Four of the 10 members of the Fairfax County School Board, including its chairman and vice chairman, are likely to lose their seats -- although not right away -- because of the Democratic triumphs in Tuesday's county board elections, political observers said yesterday.

The new Democratic majority on the county Board of Supervisors also may mean more sympathy for teachers during implementation of a merit pay plan by the area's largest school system.

School Board members are appointed by the supervisors for two-year terms governed by state law. The four members whose Republican supervisor patrons were deposed Tuesday -- Chairman Mary E. Collier, Vice Chairman Joy G. Korologos, Frank Francois and Olivia Michener -- said they did not plan to offer their resignations before those terms expire, and there is no recent precedent for them to do so.

Political observers and School Board members predicted gradual rather than abrupt alterations in personnel and policy as a result of the vote ousting Republican Board Chairman John F. Herrity and Supervisors Nancy K. Falck of Dranesville and T. Farrell Egge of Mount Vernon.

"I don't anticipate any major shifts in emphasis or in support," said Superintendent Robert R. Spillane.

Education was not a major issue in the supervisors' race, and the School Board generally does not vote along party lines. But there are exceptions: The teacher unions, for example, say the Democrats are more sympathetic to their concerns and more willing to spend money on the schools.

County Board Chairman-Elect Audrey Moore, who takes office in January, is particularly interested in relieving crowding, and in supporting special education and after-school day care, said her School Board appointee, Laura McDowall.

Janice Spector, Moore's press secretary, said Moore will speak with Korologos, an at-large member named by Herrity, and Francois, a minority community representative named by Herrity, and "has no plans beyond that."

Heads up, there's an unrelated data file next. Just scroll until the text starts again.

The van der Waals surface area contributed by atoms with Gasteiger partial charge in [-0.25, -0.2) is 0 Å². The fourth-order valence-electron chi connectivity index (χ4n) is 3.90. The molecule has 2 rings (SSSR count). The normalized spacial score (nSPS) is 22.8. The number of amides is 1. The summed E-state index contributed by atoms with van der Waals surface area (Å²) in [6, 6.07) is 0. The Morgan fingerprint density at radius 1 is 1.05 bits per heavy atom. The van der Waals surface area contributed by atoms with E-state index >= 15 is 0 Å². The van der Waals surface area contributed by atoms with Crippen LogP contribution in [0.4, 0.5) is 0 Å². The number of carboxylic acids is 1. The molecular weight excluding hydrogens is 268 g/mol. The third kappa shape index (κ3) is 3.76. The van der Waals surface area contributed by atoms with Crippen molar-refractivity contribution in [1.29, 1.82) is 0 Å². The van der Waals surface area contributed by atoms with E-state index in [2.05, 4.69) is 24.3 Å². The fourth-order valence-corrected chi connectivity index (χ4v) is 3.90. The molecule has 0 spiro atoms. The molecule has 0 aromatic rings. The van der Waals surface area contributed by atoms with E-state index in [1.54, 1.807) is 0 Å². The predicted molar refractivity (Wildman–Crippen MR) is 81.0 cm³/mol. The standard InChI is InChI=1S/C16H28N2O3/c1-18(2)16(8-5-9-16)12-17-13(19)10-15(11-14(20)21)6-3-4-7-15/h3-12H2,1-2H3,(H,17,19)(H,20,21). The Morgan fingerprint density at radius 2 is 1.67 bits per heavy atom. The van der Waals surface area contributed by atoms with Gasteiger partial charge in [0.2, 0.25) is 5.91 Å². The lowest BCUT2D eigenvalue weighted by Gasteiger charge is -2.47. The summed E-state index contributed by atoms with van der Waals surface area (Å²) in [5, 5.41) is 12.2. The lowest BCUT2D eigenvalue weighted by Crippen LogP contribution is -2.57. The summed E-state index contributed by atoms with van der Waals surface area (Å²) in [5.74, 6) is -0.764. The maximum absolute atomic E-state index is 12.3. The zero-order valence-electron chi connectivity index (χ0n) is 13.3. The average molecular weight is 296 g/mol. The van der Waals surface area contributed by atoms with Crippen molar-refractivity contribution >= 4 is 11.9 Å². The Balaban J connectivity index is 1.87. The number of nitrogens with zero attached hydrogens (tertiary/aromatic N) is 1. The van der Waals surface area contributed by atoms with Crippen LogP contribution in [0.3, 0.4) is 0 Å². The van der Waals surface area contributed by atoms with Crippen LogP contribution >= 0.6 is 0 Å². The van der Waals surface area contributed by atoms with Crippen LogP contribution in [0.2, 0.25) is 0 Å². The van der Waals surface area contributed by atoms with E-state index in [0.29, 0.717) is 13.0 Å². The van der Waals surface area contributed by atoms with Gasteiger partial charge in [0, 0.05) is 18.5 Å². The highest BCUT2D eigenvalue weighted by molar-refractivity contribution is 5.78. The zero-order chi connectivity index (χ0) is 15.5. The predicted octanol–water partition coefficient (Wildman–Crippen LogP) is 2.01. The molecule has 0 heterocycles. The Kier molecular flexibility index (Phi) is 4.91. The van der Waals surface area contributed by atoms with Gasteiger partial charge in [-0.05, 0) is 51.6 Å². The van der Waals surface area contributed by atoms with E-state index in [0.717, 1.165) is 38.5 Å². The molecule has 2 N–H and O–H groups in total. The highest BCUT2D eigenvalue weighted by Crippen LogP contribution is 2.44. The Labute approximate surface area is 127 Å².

Collier was named by Falck and Michener was named by Egge. Michener's term expires in June 1988; the terms of the three others are up in June 1989. Collier is considered especially unlikely to resign early because she is this year's president of the Virginia School Boards Association.

Fairfax Education Association President Mimi Dash, whose union endorsed Herrity's and Falck's challengers, said yesterday the FEA "would like to see some trickle-down and we would like to see it as soon as possible. I would like to see the School Board reflect the mandate of the electorate."

One School Board member, who did not wish to be identified, suggested the four board members might resign early if there is friction between them and their new supervisor, or between the Democratic-dominated county board and the Republican-run School Board.

"You have to be able to make your case {for money or programs} to someone who respects your opinion," the board member said.

The changes in the four School Board seats would end a two-year era of stability on the board just as it faces several major issues, including plans for extensive school boundary changes this year and implementation of the first merit pay plan in the Washington area.